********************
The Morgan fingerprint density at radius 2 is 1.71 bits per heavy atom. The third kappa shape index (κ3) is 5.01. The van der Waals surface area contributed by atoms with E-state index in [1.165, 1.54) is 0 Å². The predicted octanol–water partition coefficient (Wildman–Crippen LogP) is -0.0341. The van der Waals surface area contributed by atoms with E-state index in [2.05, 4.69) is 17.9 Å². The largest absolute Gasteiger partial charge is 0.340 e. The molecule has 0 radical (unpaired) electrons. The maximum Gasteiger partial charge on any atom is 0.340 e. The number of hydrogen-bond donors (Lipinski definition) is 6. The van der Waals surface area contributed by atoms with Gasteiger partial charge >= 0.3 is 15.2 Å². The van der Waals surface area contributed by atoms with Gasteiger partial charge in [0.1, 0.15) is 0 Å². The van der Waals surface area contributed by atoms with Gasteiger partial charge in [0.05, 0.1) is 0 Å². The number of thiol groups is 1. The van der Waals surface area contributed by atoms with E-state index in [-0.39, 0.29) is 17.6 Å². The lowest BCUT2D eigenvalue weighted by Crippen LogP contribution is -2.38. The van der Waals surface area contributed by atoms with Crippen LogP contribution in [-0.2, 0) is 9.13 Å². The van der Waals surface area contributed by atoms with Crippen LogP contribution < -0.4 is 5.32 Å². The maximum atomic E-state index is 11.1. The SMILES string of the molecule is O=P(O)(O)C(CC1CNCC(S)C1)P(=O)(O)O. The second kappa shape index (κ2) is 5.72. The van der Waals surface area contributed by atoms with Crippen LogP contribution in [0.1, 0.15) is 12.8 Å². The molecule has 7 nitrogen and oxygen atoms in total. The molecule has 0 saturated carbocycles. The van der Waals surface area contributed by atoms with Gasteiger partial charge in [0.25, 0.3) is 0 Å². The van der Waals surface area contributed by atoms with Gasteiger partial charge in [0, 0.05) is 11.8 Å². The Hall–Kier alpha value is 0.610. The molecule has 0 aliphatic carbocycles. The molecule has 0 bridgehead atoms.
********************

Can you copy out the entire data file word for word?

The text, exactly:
The Morgan fingerprint density at radius 2 is 1.71 bits per heavy atom. The third kappa shape index (κ3) is 5.01. The van der Waals surface area contributed by atoms with E-state index in [1.165, 1.54) is 0 Å². The predicted octanol–water partition coefficient (Wildman–Crippen LogP) is -0.0341. The van der Waals surface area contributed by atoms with E-state index in [2.05, 4.69) is 17.9 Å². The largest absolute Gasteiger partial charge is 0.340 e. The molecule has 0 radical (unpaired) electrons. The maximum Gasteiger partial charge on any atom is 0.340 e. The number of hydrogen-bond donors (Lipinski definition) is 6. The van der Waals surface area contributed by atoms with Gasteiger partial charge >= 0.3 is 15.2 Å². The van der Waals surface area contributed by atoms with Gasteiger partial charge in [0.1, 0.15) is 0 Å². The van der Waals surface area contributed by atoms with Gasteiger partial charge in [0.05, 0.1) is 0 Å². The number of thiol groups is 1. The van der Waals surface area contributed by atoms with E-state index in [-0.39, 0.29) is 17.6 Å². The lowest BCUT2D eigenvalue weighted by Crippen LogP contribution is -2.38. The van der Waals surface area contributed by atoms with Crippen LogP contribution in [-0.2, 0) is 9.13 Å². The van der Waals surface area contributed by atoms with Crippen LogP contribution < -0.4 is 5.32 Å². The maximum atomic E-state index is 11.1. The SMILES string of the molecule is O=P(O)(O)C(CC1CNCC(S)C1)P(=O)(O)O. The second kappa shape index (κ2) is 5.72. The van der Waals surface area contributed by atoms with Crippen LogP contribution in [0.1, 0.15) is 12.8 Å². The molecule has 7 nitrogen and oxygen atoms in total. The molecule has 0 saturated carbocycles. The van der Waals surface area contributed by atoms with Gasteiger partial charge in [0.25, 0.3) is 0 Å². The van der Waals surface area contributed by atoms with Gasteiger partial charge in [0, 0.05) is 11.8 Å². The Hall–Kier alpha value is 0.610. The molecule has 0 aliphatic carbocycles. The molecule has 0 bridgehead atoms.